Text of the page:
Thursday, April 15

The Toxic Impact of Pesticides on Bees Has Doubled, Study Shows | Pesticides


The toxic impact of pesticides on bees and other pollinators has doubled in a decade, new research shows, despite a drop in the amount of pesticides used.

Modern pesticides have much lower toxicity to people, wild mammals, and birds and are applied in smaller amounts, but they are even more toxic to invertebrates. The study shows that higher toxicity outweighs lower volumes, leading to an overall deadlier impact on pollinators and waterborne insects like dragonflies and mayflies.

The scientists said their work contradicts claims that decreasing the amount of pesticides used is reducing their environmental impact. Research also shows that the toxic impact of pesticides used on genetically modified crops remains the same as on conventional crops, despite claims that GM crops would reduce the need for pesticides.

The research is based on the use and toxicity of 380 pesticides applied in the US from 1992 to 2016. Scientists said the same trend of lower volumes but greater toxic impact is likely for many regions of the world, but Open access data on pesticide use is not available in the EU, Latin America, China or Russia.

Pesticides are a factor cited by scientists for the fall of the populations of some insects. Insects play a vital role in the ecosystems that sustain humanity, particularly by pollinating three-quarters of crops.

“Compounds that are particularly toxic to vertebrates have been replaced by compounds with less toxicity to vertebrates and that is indeed a success,” said Professor Ralf Schulz, from the University of Koblenz and Landau in Germany, who led the research. “But at the same time, pesticides became more specific and therefore unfortunately also more toxic to ‘non-target organisms’ such as pollinators and aquatic invertebrates.”

Schulz said: “GM crops were introduced on the grounds that they would reduce agriculture’s dependence on chemical pesticides. Obviously, this is not true if you look at toxicity levels. “

The study, published in the journal Science, used US government data on pesticide use and the toxicity level of each chemical to give a measure of “total applied toxicity.” This made it possible to evaluate the changes over time. Looking only at the amount of pesticide applied gives a false picture, the scientists said, because some are orders of magnitude more toxic than others.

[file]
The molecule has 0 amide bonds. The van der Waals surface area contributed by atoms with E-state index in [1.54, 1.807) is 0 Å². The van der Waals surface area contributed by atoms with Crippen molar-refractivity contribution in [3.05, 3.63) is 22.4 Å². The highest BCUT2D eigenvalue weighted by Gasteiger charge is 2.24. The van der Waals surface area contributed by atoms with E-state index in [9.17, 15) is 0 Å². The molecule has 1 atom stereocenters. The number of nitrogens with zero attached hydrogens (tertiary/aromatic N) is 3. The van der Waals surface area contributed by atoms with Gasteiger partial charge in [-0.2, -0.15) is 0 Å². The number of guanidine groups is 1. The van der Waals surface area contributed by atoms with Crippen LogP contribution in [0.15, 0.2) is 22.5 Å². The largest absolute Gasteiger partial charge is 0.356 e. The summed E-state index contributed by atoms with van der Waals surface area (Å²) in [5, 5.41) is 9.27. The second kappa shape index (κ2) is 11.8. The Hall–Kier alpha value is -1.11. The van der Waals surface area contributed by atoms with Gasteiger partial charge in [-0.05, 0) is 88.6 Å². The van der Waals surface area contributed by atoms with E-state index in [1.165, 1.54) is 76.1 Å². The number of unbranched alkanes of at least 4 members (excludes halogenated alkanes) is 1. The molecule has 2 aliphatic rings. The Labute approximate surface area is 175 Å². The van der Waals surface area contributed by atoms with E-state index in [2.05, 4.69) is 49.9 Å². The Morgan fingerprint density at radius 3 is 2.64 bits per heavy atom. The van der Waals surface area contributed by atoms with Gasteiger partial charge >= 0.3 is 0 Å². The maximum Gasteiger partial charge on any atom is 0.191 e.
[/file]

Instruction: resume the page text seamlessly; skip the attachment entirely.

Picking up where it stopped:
They found that the replacement of organophosphate and carbamate insecticides reduced the overall toxicity to mammals and birds by a factor of nine. “In stark contrast, the total toxicity applied to invertebrates has increased markedly since about 2005,” they said, even though the amount of insecticide applied decreased by 40%.

This was because pyrethroid and neonicotinoid replacements are more toxic to pollinators and aquatic invertebrates. The damage to bees has led the EU to ban the use of some neonicotinoids outdoors.

The scientists said the impact on insects could have knock-on effects on other animals, such as the birds that depend on them for food, as indicated in a 2014 study in the Netherlands. They also said that the lack of public data on pesticides in many places “potentially mask a crucial driver of global biodiversity decline.”

“The more we know about the issues, the better, therefore I would call our study good news,” said Schulz. “So obviously it’s a political and social debate about what kind of effects we want pesticides to have or not.”

Chris Novak, President of CropLife America, representing pesticide companies, said: “Our members continue to innovate solutions that have less impact on human health and the environment, but our innovations must meet the needs of a dynamic agricultural system. We are committed to continue working with the [US] Environmental Protection Agency to apply the best science, balancing the risks and benefits of pesticide use. “

Josie Cohen, Pesticide Action Network UK, He said: “Some neonicotinoid insecticides are 10,000 times more toxic than DDT, the most notorious insecticide in history. The UK government urgently needs to deliver on its promise to improve the current woefully inadequate monitoring system for pesticides by going beyond simply measuring the weight of chemicals. “

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www.theguardian.com

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